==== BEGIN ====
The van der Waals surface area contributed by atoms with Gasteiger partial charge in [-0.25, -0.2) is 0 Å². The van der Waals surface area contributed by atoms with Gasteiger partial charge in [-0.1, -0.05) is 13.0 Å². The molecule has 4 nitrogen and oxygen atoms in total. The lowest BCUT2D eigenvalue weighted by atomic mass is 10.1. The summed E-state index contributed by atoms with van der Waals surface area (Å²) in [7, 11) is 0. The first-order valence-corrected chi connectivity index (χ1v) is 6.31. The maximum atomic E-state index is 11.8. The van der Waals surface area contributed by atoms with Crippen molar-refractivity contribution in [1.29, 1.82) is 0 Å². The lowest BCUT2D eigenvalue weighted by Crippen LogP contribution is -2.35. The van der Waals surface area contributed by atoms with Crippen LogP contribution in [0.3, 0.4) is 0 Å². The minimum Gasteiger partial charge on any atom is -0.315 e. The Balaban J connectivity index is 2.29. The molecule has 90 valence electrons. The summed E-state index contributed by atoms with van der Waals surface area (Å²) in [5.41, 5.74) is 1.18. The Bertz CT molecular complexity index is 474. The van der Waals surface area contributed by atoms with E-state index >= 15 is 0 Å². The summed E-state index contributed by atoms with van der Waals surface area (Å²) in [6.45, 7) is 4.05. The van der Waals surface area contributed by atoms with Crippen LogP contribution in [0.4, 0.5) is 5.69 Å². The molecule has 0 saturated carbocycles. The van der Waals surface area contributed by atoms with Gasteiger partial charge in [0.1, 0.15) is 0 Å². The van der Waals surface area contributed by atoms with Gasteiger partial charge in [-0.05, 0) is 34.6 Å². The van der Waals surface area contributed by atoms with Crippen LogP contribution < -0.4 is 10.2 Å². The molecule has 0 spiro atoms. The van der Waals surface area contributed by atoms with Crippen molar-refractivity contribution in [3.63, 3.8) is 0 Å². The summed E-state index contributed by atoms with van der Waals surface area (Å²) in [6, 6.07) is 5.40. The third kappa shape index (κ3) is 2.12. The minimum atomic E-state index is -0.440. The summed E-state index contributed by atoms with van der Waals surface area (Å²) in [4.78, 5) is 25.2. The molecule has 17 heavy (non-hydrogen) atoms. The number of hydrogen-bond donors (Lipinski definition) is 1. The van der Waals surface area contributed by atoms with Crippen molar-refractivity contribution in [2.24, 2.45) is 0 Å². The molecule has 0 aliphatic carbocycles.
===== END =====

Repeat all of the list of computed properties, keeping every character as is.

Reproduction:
The van der Waals surface area contributed by atoms with Gasteiger partial charge in [-0.25, -0.2) is 0 Å². The van der Waals surface area contributed by atoms with Gasteiger partial charge in [-0.1, -0.05) is 13.0 Å². The molecule has 4 nitrogen and oxygen atoms in total. The lowest BCUT2D eigenvalue weighted by atomic mass is 10.1. The summed E-state index contributed by atoms with van der Waals surface area (Å²) in [7, 11) is 0. The first-order valence-corrected chi connectivity index (χ1v) is 6.31. The maximum atomic E-state index is 11.8. The van der Waals surface area contributed by atoms with Crippen molar-refractivity contribution in [1.29, 1.82) is 0 Å². The lowest BCUT2D eigenvalue weighted by Crippen LogP contribution is -2.35. The van der Waals surface area contributed by atoms with Crippen LogP contribution in [0.3, 0.4) is 0 Å². The minimum Gasteiger partial charge on any atom is -0.315 e. The Balaban J connectivity index is 2.29. The molecule has 90 valence electrons. The summed E-state index contributed by atoms with van der Waals surface area (Å²) in [5.41, 5.74) is 1.18. The Bertz CT molecular complexity index is 474. The van der Waals surface area contributed by atoms with E-state index >= 15 is 0 Å². The summed E-state index contributed by atoms with van der Waals surface area (Å²) in [6.45, 7) is 4.05. The van der Waals surface area contributed by atoms with Crippen LogP contribution in [0.4, 0.5) is 5.69 Å². The molecule has 0 saturated carbocycles. The van der Waals surface area contributed by atoms with Gasteiger partial charge in [0.1, 0.15) is 0 Å². The van der Waals surface area contributed by atoms with Gasteiger partial charge in [-0.05, 0) is 34.6 Å². The van der Waals surface area contributed by atoms with Crippen LogP contribution < -0.4 is 10.2 Å². The molecule has 0 spiro atoms. The van der Waals surface area contributed by atoms with Crippen molar-refractivity contribution in [3.63, 3.8) is 0 Å². The summed E-state index contributed by atoms with van der Waals surface area (Å²) in [6, 6.07) is 5.40. The third kappa shape index (κ3) is 2.12. The minimum atomic E-state index is -0.440. The summed E-state index contributed by atoms with van der Waals surface area (Å²) in [4.78, 5) is 25.2. The molecule has 17 heavy (non-hydrogen) atoms. The number of hydrogen-bond donors (Lipinski definition) is 1. The van der Waals surface area contributed by atoms with Crippen molar-refractivity contribution in [2.24, 2.45) is 0 Å². The molecule has 0 aliphatic carbocycles.